Interpreting these findings, however, is complicated by the clear potential for sociopolitical differences to moderate the effect of personal experience of extreme weather on climate concerns (Ogunbode et al. 2017). Sociopolitical factors can shape an individual’s attribution of these impacts to climate change (Ogunbode et al. 2020), particularly when these experiences are disconfirming of their existing beliefs (Lord et al. 1979). In their review of 73 papers on how climate change shapes climate opinion, Howe et al. (2019) find that while there is a particularly strong relationship between self-reported impacts and concern about climate change, they question the directionality as it is feasible that concern is the driver behind the self-report rather than the outcome. In contrast, most studies that have assessed impacts using objective indicators, such as weather and spatial data, have identified little to no effect on climate concern (Howe et al. 2019). Yet the extent to which these indicators meaningfully speak to direct, personally experienced impacts as opposed to exposure, as will be discussed next, merits critical consideration.

2.2 The role of hazard exposure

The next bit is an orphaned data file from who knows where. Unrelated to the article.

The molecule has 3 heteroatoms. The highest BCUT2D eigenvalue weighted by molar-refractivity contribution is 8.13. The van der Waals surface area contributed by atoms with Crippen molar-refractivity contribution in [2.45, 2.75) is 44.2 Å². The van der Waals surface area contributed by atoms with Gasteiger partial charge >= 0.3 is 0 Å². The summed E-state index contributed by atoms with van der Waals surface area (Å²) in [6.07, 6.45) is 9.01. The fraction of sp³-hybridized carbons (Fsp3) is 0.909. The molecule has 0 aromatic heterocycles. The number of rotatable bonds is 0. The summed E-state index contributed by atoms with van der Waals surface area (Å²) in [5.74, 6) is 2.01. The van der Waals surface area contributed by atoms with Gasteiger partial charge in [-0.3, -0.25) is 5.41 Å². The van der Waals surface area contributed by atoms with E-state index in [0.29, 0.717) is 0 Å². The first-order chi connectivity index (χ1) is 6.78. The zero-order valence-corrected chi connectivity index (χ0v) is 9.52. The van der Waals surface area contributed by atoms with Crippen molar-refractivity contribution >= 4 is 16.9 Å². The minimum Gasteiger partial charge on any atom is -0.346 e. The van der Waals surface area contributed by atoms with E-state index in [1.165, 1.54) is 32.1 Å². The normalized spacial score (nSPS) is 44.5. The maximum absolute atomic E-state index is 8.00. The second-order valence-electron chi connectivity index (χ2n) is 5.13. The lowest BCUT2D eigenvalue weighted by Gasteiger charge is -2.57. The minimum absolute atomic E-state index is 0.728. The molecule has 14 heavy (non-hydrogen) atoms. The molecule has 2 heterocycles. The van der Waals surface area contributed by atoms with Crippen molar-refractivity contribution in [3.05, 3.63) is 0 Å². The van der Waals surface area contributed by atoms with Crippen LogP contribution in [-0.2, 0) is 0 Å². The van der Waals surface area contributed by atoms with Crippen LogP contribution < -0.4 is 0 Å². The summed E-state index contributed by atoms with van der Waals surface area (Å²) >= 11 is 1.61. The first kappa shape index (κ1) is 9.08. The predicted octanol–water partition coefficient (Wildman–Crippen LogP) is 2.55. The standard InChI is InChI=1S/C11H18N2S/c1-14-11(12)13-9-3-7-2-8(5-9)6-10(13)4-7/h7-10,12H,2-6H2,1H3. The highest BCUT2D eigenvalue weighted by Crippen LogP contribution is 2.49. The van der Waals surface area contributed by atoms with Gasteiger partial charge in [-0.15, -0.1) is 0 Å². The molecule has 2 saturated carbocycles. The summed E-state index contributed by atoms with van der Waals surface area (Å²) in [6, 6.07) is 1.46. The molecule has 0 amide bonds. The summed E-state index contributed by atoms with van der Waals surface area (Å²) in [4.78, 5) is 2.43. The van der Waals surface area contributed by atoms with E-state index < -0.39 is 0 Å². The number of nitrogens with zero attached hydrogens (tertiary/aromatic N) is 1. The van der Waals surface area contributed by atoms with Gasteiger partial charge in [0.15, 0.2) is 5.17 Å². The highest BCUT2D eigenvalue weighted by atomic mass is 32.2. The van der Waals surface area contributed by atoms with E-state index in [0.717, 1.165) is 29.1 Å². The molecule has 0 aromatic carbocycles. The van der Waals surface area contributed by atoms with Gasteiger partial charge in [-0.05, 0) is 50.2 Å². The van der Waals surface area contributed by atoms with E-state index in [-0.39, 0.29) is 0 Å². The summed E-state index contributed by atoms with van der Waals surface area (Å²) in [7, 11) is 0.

The degree to which hazard exposure influences individual climate concerns is debated in the literature (Mayer et al. 2017). Exposure, as defined by the IPCC, refers to any element(s) in a place where a hazard may occur, and interacts with vulnerability to produce risk (Cardona et al. 2012). One strand of literature supports the premise that physical vulnerability, as a function of exposure, informs individual climate risk perception, underscoring the potential importance of place in understanding climate concern (Brody et al. 2008). This includes Echavarren et al. (2019) who find that among the variables modeled, biophysical natural variables—the mere presence of hazards—are more predictive of concern than political context and discourses. Importantly though, among their natural variables, they find that certain hazards, namely droughts and floods, do not significantly influence concern while water deficits and increased temperatures do. In contrast, Garcia-Cuerva et al. (2016) find that drought conditions do correlate with increased water concern among their US respondents. In their study in rural Mexico, Michetti and Ghinoi (2020) also find that individuals perceive themselves as more at risk with increased physical exposure and proximity to hazards. Research in the USA has found a similar effect of coastal proximity, with those most at risk from sea-level rise reporting a greater perceived risk from climate change (Brody et al. 2008). Notably, however, the same study also found differences within proximity in that residents of 100-year floodplains perceive the risk of climate change as lower than residents of flood-safer areas (Brody et al. 2008).